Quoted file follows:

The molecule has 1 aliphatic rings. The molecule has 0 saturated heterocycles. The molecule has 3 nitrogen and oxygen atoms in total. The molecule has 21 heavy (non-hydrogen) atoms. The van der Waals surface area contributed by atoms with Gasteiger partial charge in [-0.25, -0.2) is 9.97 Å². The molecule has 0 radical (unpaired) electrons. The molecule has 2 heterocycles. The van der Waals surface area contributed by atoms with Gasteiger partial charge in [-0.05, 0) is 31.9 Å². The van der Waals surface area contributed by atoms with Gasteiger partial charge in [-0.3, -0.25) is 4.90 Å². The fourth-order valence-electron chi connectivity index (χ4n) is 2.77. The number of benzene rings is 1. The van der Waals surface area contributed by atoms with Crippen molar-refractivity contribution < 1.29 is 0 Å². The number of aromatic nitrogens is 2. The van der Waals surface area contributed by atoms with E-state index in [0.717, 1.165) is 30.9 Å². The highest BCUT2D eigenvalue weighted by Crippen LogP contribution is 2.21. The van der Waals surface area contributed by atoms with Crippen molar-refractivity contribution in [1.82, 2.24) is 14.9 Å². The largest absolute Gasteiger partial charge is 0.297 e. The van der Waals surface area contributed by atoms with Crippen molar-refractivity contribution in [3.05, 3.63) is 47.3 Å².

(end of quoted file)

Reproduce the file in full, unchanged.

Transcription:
The molecule has 1 aliphatic rings. The molecule has 0 saturated heterocycles. The molecule has 3 nitrogen and oxygen atoms in total. The molecule has 21 heavy (non-hydrogen) atoms. The van der Waals surface area contributed by atoms with Gasteiger partial charge in [-0.25, -0.2) is 9.97 Å². The molecule has 0 radical (unpaired) electrons. The molecule has 2 heterocycles. The van der Waals surface area contributed by atoms with Gasteiger partial charge in [-0.05, 0) is 31.9 Å². The van der Waals surface area contributed by atoms with Gasteiger partial charge in [-0.3, -0.25) is 4.90 Å². The fourth-order valence-electron chi connectivity index (χ4n) is 2.77. The number of benzene rings is 1. The van der Waals surface area contributed by atoms with Crippen molar-refractivity contribution < 1.29 is 0 Å². The number of aromatic nitrogens is 2. The van der Waals surface area contributed by atoms with E-state index in [0.717, 1.165) is 30.9 Å². The highest BCUT2D eigenvalue weighted by Crippen LogP contribution is 2.21. The van der Waals surface area contributed by atoms with Crippen molar-refractivity contribution in [1.82, 2.24) is 14.9 Å². The largest absolute Gasteiger partial charge is 0.297 e. The van der Waals surface area contributed by atoms with Crippen molar-refractivity contribution in [3.05, 3.63) is 47.3 Å².